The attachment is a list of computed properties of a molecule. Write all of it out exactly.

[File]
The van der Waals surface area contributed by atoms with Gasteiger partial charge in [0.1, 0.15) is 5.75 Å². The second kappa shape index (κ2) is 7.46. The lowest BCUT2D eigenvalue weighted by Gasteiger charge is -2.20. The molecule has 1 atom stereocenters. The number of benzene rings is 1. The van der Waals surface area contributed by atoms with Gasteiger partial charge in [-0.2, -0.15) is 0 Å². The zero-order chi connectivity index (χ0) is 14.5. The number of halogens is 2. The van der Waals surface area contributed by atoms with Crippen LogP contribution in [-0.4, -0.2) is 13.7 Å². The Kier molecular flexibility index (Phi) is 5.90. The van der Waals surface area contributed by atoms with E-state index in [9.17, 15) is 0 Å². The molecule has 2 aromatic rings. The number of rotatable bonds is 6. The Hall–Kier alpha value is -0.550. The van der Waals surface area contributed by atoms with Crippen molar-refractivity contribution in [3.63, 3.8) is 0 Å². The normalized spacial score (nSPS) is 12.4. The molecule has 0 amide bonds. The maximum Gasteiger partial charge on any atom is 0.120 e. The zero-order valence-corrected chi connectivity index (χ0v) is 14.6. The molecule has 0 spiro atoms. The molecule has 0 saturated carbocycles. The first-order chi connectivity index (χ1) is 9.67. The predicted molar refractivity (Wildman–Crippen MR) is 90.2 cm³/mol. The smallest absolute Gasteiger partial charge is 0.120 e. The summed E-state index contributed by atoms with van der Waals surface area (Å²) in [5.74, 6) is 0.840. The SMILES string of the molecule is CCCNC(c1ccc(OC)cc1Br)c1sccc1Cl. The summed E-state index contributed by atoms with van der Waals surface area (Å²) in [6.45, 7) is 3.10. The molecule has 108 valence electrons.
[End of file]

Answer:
The van der Waals surface area contributed by atoms with Gasteiger partial charge in [0.1, 0.15) is 5.75 Å². The second kappa shape index (κ2) is 7.46. The lowest BCUT2D eigenvalue weighted by Gasteiger charge is -2.20. The molecule has 1 atom stereocenters. The number of benzene rings is 1. The van der Waals surface area contributed by atoms with Gasteiger partial charge in [-0.2, -0.15) is 0 Å². The zero-order chi connectivity index (χ0) is 14.5. The number of halogens is 2. The van der Waals surface area contributed by atoms with Crippen LogP contribution in [-0.4, -0.2) is 13.7 Å². The Kier molecular flexibility index (Phi) is 5.90. The van der Waals surface area contributed by atoms with E-state index in [9.17, 15) is 0 Å². The molecule has 2 aromatic rings. The number of rotatable bonds is 6. The Hall–Kier alpha value is -0.550. The van der Waals surface area contributed by atoms with Crippen molar-refractivity contribution in [3.63, 3.8) is 0 Å². The normalized spacial score (nSPS) is 12.4. The molecule has 0 amide bonds. The maximum Gasteiger partial charge on any atom is 0.120 e. The zero-order valence-corrected chi connectivity index (χ0v) is 14.6. The molecule has 0 spiro atoms. The molecule has 0 saturated carbocycles. The first-order chi connectivity index (χ1) is 9.67. The predicted molar refractivity (Wildman–Crippen MR) is 90.2 cm³/mol. The smallest absolute Gasteiger partial charge is 0.120 e. The summed E-state index contributed by atoms with van der Waals surface area (Å²) in [5.74, 6) is 0.840. The SMILES string of the molecule is CCCNC(c1ccc(OC)cc1Br)c1sccc1Cl. The summed E-state index contributed by atoms with van der Waals surface area (Å²) in [6.45, 7) is 3.10. The molecule has 108 valence electrons.